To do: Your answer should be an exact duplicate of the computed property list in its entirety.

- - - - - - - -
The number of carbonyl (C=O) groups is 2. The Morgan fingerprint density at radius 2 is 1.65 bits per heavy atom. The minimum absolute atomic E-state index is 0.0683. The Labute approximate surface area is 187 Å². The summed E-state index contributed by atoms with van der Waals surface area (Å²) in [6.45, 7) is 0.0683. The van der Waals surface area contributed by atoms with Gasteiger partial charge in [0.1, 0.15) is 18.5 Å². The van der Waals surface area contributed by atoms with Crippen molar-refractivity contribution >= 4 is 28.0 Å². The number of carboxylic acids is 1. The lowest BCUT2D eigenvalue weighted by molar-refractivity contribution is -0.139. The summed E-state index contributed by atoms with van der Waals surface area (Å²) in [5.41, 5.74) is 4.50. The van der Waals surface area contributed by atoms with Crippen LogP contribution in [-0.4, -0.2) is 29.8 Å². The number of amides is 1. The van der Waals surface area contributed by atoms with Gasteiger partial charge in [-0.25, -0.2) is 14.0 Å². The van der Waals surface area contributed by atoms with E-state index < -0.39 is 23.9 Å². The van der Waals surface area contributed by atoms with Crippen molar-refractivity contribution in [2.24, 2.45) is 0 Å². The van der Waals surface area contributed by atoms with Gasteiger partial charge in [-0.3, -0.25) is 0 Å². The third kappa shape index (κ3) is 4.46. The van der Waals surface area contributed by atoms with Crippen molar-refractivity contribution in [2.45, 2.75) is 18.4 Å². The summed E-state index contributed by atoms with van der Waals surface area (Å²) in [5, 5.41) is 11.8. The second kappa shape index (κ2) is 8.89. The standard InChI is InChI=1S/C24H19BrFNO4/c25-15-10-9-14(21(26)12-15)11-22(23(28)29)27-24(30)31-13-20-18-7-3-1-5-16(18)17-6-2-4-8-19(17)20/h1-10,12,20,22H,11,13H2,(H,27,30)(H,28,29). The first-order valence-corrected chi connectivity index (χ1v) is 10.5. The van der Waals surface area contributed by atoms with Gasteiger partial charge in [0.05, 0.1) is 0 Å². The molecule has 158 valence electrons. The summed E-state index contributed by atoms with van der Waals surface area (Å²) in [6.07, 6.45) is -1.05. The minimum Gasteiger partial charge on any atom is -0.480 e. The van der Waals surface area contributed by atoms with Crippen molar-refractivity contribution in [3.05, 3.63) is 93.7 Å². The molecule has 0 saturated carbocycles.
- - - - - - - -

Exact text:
The number of carbonyl (C=O) groups is 2. The Morgan fingerprint density at radius 2 is 1.65 bits per heavy atom. The minimum absolute atomic E-state index is 0.0683. The Labute approximate surface area is 187 Å². The summed E-state index contributed by atoms with van der Waals surface area (Å²) in [6.45, 7) is 0.0683. The van der Waals surface area contributed by atoms with Gasteiger partial charge in [0.1, 0.15) is 18.5 Å². The van der Waals surface area contributed by atoms with Crippen molar-refractivity contribution >= 4 is 28.0 Å². The number of carboxylic acids is 1. The lowest BCUT2D eigenvalue weighted by molar-refractivity contribution is -0.139. The summed E-state index contributed by atoms with van der Waals surface area (Å²) in [5.41, 5.74) is 4.50. The van der Waals surface area contributed by atoms with Crippen LogP contribution in [-0.4, -0.2) is 29.8 Å². The number of amides is 1. The van der Waals surface area contributed by atoms with Gasteiger partial charge in [-0.25, -0.2) is 14.0 Å². The van der Waals surface area contributed by atoms with E-state index < -0.39 is 23.9 Å². The van der Waals surface area contributed by atoms with Crippen molar-refractivity contribution in [2.24, 2.45) is 0 Å². The van der Waals surface area contributed by atoms with Gasteiger partial charge in [-0.3, -0.25) is 0 Å². The third kappa shape index (κ3) is 4.46. The van der Waals surface area contributed by atoms with Crippen molar-refractivity contribution in [2.45, 2.75) is 18.4 Å². The summed E-state index contributed by atoms with van der Waals surface area (Å²) in [5, 5.41) is 11.8. The second kappa shape index (κ2) is 8.89. The standard InChI is InChI=1S/C24H19BrFNO4/c25-15-10-9-14(21(26)12-15)11-22(23(28)29)27-24(30)31-13-20-18-7-3-1-5-16(18)17-6-2-4-8-19(17)20/h1-10,12,20,22H,11,13H2,(H,27,30)(H,28,29). The first-order valence-corrected chi connectivity index (χ1v) is 10.5. The van der Waals surface area contributed by atoms with Gasteiger partial charge in [0.05, 0.1) is 0 Å². The molecule has 158 valence electrons. The summed E-state index contributed by atoms with van der Waals surface area (Å²) in [6.07, 6.45) is -1.05. The minimum Gasteiger partial charge on any atom is -0.480 e. The van der Waals surface area contributed by atoms with Crippen molar-refractivity contribution in [3.05, 3.63) is 93.7 Å². The molecule has 0 saturated carbocycles.